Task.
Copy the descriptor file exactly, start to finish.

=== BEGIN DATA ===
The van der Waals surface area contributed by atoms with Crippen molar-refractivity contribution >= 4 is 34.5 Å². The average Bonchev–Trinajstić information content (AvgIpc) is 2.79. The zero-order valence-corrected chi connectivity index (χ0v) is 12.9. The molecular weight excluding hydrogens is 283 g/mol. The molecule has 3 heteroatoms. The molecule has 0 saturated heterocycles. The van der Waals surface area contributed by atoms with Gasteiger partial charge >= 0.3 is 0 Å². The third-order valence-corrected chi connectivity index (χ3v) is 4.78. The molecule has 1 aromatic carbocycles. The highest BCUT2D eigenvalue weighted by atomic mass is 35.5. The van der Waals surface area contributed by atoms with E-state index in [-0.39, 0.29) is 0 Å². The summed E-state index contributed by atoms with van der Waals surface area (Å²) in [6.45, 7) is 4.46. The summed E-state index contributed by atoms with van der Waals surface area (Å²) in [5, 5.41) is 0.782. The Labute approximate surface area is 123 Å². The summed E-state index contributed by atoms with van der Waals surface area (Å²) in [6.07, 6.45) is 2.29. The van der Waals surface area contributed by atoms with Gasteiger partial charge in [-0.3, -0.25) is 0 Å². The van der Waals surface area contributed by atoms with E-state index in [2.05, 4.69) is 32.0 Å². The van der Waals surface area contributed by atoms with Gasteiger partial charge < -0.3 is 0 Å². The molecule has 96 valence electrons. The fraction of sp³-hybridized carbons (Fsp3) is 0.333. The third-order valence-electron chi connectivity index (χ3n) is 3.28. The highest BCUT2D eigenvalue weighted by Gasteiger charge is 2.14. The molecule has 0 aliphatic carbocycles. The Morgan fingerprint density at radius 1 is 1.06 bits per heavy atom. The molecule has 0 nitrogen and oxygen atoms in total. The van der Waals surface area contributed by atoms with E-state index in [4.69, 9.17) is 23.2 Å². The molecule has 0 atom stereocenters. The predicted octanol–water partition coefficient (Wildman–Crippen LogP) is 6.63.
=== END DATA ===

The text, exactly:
The van der Waals surface area contributed by atoms with Crippen molar-refractivity contribution >= 4 is 34.5 Å². The average Bonchev–Trinajstić information content (AvgIpc) is 2.79. The zero-order valence-corrected chi connectivity index (χ0v) is 12.9. The molecular weight excluding hydrogens is 283 g/mol. The molecule has 3 heteroatoms. The molecule has 0 saturated heterocycles. The van der Waals surface area contributed by atoms with Gasteiger partial charge >= 0.3 is 0 Å². The third-order valence-corrected chi connectivity index (χ3v) is 4.78. The molecule has 1 aromatic carbocycles. The highest BCUT2D eigenvalue weighted by atomic mass is 35.5. The van der Waals surface area contributed by atoms with E-state index in [-0.39, 0.29) is 0 Å². The summed E-state index contributed by atoms with van der Waals surface area (Å²) in [6.45, 7) is 4.46. The summed E-state index contributed by atoms with van der Waals surface area (Å²) in [5, 5.41) is 0.782. The Labute approximate surface area is 123 Å². The summed E-state index contributed by atoms with van der Waals surface area (Å²) in [6.07, 6.45) is 2.29. The van der Waals surface area contributed by atoms with Gasteiger partial charge in [-0.3, -0.25) is 0 Å². The van der Waals surface area contributed by atoms with E-state index in [2.05, 4.69) is 32.0 Å². The van der Waals surface area contributed by atoms with Gasteiger partial charge < -0.3 is 0 Å². The molecule has 96 valence electrons. The fraction of sp³-hybridized carbons (Fsp3) is 0.333. The third-order valence-electron chi connectivity index (χ3n) is 3.28. The highest BCUT2D eigenvalue weighted by Gasteiger charge is 2.14. The molecule has 0 aliphatic carbocycles. The Morgan fingerprint density at radius 1 is 1.06 bits per heavy atom. The molecule has 0 nitrogen and oxygen atoms in total. The van der Waals surface area contributed by atoms with E-state index in [4.69, 9.17) is 23.2 Å². The molecule has 0 atom stereocenters. The predicted octanol–water partition coefficient (Wildman–Crippen LogP) is 6.63.